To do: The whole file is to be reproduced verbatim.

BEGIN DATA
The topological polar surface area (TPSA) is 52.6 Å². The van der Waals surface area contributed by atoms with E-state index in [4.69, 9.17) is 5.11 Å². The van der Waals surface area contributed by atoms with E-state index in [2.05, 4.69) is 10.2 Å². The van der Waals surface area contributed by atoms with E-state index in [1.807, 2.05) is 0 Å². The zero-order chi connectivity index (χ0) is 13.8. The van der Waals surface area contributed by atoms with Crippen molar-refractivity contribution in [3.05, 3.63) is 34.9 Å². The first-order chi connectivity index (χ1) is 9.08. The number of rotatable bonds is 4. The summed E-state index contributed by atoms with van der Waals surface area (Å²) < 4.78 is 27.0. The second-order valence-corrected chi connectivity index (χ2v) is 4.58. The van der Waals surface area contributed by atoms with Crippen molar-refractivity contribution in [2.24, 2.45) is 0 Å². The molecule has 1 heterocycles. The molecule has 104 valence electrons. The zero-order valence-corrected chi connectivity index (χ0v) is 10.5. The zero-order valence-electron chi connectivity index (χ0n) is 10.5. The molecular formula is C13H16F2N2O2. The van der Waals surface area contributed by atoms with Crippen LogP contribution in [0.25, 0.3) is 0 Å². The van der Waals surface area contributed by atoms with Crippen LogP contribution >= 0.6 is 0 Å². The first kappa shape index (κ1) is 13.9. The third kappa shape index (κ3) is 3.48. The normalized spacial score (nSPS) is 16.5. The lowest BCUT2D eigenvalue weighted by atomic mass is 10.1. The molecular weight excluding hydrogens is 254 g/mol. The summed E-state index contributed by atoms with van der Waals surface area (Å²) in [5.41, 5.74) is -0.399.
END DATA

The topological polar surface area (TPSA) is 52.6 Å². The van der Waals surface area contributed by atoms with E-state index in [4.69, 9.17) is 5.11 Å². The van der Waals surface area contributed by atoms with E-state index in [2.05, 4.69) is 10.2 Å². The van der Waals surface area contributed by atoms with E-state index in [1.807, 2.05) is 0 Å². The zero-order chi connectivity index (χ0) is 13.8. The van der Waals surface area contributed by atoms with Crippen molar-refractivity contribution in [3.05, 3.63) is 34.9 Å². The first-order chi connectivity index (χ1) is 9.08. The number of rotatable bonds is 4. The summed E-state index contributed by atoms with van der Waals surface area (Å²) < 4.78 is 27.0. The second-order valence-corrected chi connectivity index (χ2v) is 4.58. The van der Waals surface area contributed by atoms with Crippen molar-refractivity contribution in [2.24, 2.45) is 0 Å². The molecule has 1 heterocycles. The molecule has 104 valence electrons. The zero-order valence-corrected chi connectivity index (χ0v) is 10.5. The zero-order valence-electron chi connectivity index (χ0n) is 10.5. The molecular formula is C13H16F2N2O2. The van der Waals surface area contributed by atoms with Crippen LogP contribution in [0.25, 0.3) is 0 Å². The van der Waals surface area contributed by atoms with Crippen LogP contribution >= 0.6 is 0 Å². The first kappa shape index (κ1) is 13.9. The third kappa shape index (κ3) is 3.48. The normalized spacial score (nSPS) is 16.5. The lowest BCUT2D eigenvalue weighted by atomic mass is 10.1. The molecular weight excluding hydrogens is 254 g/mol. The summed E-state index contributed by atoms with van der Waals surface area (Å²) in [5.41, 5.74) is -0.399.